- Use a sponge to tackle any stubborn areas with stuck-on dirt or marks
- Open the windows to air out and dry
How to clean countertops with vinegar
- Use a brush or dry cloth to clear away any crumbs or dirt
- Fill a spray bottle with 1 cup of water to ½ cup of vinegar (add a bit of lemon juice if you’re feeling fancy)
- Spray the area evenly
- Use a clean white cloth or sponge to wipe the surface
- Allow to air dry
How to clean a carpet with vinegar
Vinegar can be useful in lifting certain types of stains when you’re in a pinch. Remember – it’s always best to treat a stain immediately and call in the pros if you can.
Vinegar-based cleaning solutions aren’t compatible with all types of carpets and rugs (specifically those made from natural fibres like wool), so always check the manufacturer instructions and spot test a discreet area before going all-in.
How to treat stains with vinegar
- Blot the stain with a clean, white cloth – soak up as much liquid as possible
- Add 1 cup of water and ½ cup of vinegar to a spray bottle
- Mist the area until the stain is completely covered
- Allow it to sit for 10-15 minutes
- Use another clean, white cloth to soak up the vinegar solution
- Repeat until the stain has lifted
Cleaning couches and upholstery with vinegar
If your couches or upholstery are in need of some TLC, we always recommend professional upholstery cleaning at least once a year – that way, we can really get deep into the fibres and eliminate odours and allergens. But if you’re looking for a quick refresh, vinegar can tackle that mild, stale sofa smell.
As always, check the label on your couch first – some upholstery is not compatible with water-based cleaning solutions (steer clear if the label has a S or X on it).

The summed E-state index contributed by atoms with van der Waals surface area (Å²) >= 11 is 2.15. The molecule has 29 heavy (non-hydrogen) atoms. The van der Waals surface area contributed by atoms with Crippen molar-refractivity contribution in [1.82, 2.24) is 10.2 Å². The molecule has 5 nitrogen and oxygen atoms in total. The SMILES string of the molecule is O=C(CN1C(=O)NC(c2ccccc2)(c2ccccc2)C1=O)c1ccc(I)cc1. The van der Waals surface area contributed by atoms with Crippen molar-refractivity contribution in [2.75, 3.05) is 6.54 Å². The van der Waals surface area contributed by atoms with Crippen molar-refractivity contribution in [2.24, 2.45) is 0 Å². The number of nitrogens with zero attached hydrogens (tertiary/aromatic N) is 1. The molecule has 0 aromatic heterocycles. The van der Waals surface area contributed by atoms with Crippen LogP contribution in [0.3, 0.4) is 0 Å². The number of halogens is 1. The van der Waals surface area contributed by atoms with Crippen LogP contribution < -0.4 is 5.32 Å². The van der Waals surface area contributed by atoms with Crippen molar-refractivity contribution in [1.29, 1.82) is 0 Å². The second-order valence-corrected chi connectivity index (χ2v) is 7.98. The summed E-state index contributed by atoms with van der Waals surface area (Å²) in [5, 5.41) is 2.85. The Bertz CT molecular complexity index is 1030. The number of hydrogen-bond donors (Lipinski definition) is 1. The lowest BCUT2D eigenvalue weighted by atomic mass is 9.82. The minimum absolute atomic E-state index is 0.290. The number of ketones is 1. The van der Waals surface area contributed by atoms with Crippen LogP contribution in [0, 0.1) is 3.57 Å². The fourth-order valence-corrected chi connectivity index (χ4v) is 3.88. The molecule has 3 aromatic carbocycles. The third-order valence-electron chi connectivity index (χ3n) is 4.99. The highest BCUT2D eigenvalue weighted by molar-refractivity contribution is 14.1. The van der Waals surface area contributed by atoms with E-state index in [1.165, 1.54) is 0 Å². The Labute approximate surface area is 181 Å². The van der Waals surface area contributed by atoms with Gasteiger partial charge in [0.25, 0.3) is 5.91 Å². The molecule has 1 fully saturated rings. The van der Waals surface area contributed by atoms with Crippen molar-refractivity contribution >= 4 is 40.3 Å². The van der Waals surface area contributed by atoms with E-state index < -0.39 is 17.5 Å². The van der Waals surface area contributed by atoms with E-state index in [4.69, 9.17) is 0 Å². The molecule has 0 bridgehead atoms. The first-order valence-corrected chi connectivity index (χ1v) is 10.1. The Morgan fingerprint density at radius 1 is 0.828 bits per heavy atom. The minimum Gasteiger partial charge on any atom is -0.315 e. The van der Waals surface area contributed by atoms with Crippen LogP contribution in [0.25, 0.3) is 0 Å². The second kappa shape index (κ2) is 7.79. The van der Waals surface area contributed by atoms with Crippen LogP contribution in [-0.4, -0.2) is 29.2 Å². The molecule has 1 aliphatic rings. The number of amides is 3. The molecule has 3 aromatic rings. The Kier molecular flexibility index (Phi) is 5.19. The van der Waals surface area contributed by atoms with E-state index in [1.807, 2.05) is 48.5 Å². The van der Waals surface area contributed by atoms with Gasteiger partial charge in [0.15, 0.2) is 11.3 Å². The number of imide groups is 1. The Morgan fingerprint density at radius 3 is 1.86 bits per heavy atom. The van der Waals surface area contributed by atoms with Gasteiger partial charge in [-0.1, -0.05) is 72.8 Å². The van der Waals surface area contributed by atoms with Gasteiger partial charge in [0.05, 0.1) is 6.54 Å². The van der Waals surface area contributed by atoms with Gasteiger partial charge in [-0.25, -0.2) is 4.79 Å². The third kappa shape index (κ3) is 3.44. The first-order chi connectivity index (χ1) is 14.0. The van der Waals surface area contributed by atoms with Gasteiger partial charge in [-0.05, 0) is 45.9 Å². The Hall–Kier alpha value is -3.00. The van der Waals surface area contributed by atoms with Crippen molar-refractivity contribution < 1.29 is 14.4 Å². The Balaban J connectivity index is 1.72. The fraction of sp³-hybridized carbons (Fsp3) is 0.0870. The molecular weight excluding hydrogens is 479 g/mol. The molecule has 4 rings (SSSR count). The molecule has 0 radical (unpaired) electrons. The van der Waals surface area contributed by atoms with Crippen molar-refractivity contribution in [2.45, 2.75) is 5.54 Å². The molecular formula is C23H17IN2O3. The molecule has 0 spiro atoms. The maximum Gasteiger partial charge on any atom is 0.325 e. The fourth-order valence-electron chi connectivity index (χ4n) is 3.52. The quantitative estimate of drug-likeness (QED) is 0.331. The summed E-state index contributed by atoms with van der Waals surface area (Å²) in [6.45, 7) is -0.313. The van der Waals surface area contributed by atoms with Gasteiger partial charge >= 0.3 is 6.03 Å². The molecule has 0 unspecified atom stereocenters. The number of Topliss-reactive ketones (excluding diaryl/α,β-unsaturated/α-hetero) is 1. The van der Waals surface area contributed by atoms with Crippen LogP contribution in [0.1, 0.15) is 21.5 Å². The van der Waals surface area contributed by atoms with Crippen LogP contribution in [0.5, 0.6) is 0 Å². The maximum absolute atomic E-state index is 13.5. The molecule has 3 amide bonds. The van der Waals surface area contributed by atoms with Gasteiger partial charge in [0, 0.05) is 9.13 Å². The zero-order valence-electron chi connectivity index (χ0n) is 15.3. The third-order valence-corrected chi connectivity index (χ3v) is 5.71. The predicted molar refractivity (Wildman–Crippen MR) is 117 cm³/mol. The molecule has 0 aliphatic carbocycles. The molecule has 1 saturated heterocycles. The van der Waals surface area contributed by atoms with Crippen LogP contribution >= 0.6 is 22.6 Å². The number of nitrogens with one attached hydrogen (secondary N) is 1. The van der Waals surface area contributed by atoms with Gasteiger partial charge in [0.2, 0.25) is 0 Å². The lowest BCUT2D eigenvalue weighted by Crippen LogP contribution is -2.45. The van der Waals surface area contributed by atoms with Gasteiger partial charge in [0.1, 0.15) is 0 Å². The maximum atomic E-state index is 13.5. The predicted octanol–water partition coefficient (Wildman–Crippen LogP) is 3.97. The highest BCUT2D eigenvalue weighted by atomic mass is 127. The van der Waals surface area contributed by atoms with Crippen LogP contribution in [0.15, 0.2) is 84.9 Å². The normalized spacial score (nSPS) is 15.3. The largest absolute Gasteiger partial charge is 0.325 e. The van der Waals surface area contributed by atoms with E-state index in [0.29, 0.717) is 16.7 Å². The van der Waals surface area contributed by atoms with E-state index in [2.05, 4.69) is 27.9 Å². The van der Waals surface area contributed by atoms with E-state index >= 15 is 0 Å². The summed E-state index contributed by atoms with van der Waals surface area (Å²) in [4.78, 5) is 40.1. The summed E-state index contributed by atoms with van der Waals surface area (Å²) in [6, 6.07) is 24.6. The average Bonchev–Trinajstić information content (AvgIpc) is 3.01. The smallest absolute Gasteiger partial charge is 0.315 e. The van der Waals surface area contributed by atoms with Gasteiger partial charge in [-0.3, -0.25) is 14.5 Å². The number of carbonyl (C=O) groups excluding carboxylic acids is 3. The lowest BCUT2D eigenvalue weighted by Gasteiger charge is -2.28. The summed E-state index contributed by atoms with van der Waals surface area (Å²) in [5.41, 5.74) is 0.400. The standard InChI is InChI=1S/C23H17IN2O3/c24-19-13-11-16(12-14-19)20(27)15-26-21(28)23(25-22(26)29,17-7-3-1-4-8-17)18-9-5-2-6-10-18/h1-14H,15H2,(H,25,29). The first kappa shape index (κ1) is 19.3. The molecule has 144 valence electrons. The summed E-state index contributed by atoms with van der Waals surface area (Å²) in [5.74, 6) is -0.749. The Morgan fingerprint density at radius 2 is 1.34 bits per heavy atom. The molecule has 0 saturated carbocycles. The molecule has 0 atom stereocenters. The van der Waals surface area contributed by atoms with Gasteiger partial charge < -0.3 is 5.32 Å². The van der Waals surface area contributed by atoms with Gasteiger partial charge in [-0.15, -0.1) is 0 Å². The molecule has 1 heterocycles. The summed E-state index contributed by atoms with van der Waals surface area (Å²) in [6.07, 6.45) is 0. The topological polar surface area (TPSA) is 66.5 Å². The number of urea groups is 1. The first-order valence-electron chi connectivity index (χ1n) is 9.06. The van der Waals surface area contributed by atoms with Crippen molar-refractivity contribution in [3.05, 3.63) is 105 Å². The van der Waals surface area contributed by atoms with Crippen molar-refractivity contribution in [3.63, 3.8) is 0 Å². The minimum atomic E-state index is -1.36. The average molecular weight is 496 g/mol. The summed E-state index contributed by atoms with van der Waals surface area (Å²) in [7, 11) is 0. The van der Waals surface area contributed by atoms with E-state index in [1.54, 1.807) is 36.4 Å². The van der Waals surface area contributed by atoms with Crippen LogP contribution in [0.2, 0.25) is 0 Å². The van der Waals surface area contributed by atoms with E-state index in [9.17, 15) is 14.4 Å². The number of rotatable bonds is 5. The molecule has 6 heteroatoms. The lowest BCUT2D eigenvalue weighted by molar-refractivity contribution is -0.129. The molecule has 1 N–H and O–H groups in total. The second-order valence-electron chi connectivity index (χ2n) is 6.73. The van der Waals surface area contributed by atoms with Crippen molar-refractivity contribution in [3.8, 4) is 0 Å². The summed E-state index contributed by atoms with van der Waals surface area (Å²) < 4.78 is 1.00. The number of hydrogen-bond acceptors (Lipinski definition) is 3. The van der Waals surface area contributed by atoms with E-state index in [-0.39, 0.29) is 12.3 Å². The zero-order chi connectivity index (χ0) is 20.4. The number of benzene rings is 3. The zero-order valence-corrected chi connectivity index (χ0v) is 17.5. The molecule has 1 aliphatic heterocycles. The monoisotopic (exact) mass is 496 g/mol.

Natural materials might also be sensitive to vinegar – we sound like a broken record but, if in doubt, spot test a discreet area first.
How to clean your couch with vinegar
- Vacuum thoroughly to get rid of as much dirt, dust, and pet hair as possible
- Fill a spray bottle with 1 cup warm water to ½ cup white vinegar and ½ tablespoon of liquid soap (like Dawn or Sunlight)
- Spray the vinegar solution over your sofa in an even mist
- Let it sit for 5-10 minutes
- Dab with a clean, dry, white cloth
- Allow the rest to air dry
Will cleaning with vinegar make my home smell?
Only temporarily! If you’re worried that cleaning with vinegar will make your home smell like pickles, don’t worry – the smell disappears pretty quickly, especially if you air out your space properly.
Open windows and doors to encourage air flow. Once dry, you’ll find that vinegar leaves a fresh scent.
Our natural cleaning service
Vinegar is a great ingredient to incorporate in your regular cleaning routine. When it’s time to get the big jobs done, reach out to us for planet-friendly deep cleaning.
From carpets and rugs to tiles and upholstery, we’ll bring our eco-conscious products and practices to you – and leave you with a fresh space that you can feel good about. Reach out to our team today to get a free quote.